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David Jilk of Xaffire tells why retailers must be prepared for Firefox
Until recently, it seemed a safe assumption that most end- users would access web shopping sites using Microsoft Internet Explorer indefinitely. Depending on who was counting, more than 90% of hits were from Internet Explorer. The exceptions were typically anti-Microsoft zealots and technology enthusiasts, a vocal but small market segment.
Given how difficult it can be to support multiple browsers on a shopping site--it can be challenging even to make a site work well with the various versions of Internet Explorer--many shopping sites elected to optimize around Explorer and ignore other browsers.
Eating market share
Recently, though, the Firefox browser from the Mozilla Foundation has been eating into Explorer`s market share. According to web analytics firm OneStat.com, its global market share jumped from zero to nearly 8.5% in less than five months, and technology sites such as W3Schools.com report rates in the 20% range for web-savvy and home users. How long these market share gains will continue is anyone`s guess, but there are compelling reasons to believe it is a long-term trend and not merely a fad.
Firefox has very respectable roots: The software is a derivative of the Netscape browser, the market leader for several years until Microsoft began shipping Explorer for free with every copy of Windows. The latest version was developed as an open-source project under the auspices of the Mozilla Foundation, a California not-for-profit organization supported in part by AOL`s Netscape division. It passed the 25 million download mark in February, driven by several factors:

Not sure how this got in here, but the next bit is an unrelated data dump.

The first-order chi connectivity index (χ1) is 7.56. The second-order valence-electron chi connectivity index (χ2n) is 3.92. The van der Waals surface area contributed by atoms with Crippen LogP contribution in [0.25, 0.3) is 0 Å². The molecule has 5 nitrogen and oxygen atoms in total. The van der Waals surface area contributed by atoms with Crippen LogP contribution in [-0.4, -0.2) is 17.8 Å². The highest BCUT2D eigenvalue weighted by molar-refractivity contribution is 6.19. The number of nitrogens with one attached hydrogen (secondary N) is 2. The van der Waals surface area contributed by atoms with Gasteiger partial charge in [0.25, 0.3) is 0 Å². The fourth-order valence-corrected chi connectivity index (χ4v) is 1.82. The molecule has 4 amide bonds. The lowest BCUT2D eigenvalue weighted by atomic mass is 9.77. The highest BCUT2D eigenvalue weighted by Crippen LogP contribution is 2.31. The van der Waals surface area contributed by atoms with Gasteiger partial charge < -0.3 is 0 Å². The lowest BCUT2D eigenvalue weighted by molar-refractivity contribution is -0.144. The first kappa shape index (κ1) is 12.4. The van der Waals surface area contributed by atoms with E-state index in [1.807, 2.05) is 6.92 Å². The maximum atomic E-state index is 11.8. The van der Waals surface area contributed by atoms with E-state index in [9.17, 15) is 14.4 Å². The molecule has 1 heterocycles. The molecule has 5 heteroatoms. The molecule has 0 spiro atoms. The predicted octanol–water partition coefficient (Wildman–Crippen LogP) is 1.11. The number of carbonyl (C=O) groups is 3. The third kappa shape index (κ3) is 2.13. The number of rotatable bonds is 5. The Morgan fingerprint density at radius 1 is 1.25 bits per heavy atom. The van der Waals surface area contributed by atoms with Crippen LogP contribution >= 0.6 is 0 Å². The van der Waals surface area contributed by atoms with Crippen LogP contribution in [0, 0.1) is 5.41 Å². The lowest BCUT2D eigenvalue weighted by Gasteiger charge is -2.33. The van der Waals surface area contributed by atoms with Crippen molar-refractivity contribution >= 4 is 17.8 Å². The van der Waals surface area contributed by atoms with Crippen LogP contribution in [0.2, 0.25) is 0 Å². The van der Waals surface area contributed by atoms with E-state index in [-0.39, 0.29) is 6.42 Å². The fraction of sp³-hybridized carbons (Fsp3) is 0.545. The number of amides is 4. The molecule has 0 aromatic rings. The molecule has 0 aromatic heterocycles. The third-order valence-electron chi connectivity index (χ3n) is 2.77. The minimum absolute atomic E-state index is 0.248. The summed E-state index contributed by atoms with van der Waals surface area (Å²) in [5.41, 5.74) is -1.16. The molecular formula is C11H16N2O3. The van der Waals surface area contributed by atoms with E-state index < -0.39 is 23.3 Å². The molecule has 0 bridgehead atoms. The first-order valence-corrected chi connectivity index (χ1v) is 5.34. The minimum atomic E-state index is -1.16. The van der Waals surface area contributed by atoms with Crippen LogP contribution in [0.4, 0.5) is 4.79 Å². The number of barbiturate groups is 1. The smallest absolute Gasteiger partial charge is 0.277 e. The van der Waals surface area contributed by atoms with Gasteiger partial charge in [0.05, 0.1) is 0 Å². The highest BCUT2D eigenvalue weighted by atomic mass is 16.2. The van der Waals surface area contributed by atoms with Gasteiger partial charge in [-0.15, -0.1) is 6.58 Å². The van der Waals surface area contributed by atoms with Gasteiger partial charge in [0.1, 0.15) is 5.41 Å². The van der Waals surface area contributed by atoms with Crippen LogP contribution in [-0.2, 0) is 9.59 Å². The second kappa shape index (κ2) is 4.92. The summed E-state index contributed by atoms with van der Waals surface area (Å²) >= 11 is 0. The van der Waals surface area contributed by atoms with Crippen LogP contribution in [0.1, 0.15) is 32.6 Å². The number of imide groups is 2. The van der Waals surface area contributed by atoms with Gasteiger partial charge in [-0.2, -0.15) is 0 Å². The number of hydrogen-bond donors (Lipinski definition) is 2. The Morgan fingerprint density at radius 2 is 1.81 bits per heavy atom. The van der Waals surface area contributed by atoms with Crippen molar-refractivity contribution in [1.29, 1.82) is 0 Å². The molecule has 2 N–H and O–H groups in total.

- It is free, and will remain free because of its open source status
- It is more resistant to spyware, viruses and other security holes than Explorer
- It controls pop-up advertisements more effectively than Explorer
- It has new features, including browser tabs, that make browsing more efficient
- It is not from Microsoft
The increasing popularity of Firefox is important to Internet retailers for several reasons. First, Firefox does not always render web pages in the same way as Explorer does. This is not because of bugs: the HTML standard was never intended to guarantee identical display across browsers.
We first noticed problems with certain web sites displaying incorrectly when our company attempted to sign up for the partner program of a large and well-known system monitoring and application management company using the Firefox browser. The site was designed in such a way that the "submit" buttons of the application forms could not be accessed with Firefox, and, ultimately, the application had to be submitted using Internet Explorer.
Encountering this web site error increased our awareness of Firefox incompatibility among certain web sites, which our team started monitoring during the holiday shopping season. A pattern of less site functionality developed when shopping with Firefox versus Internet Explorer, manifesting itself in various ways including image load and zoom issues or misplaced text, and it`s now a standard topic of awareness we discuss with our customers.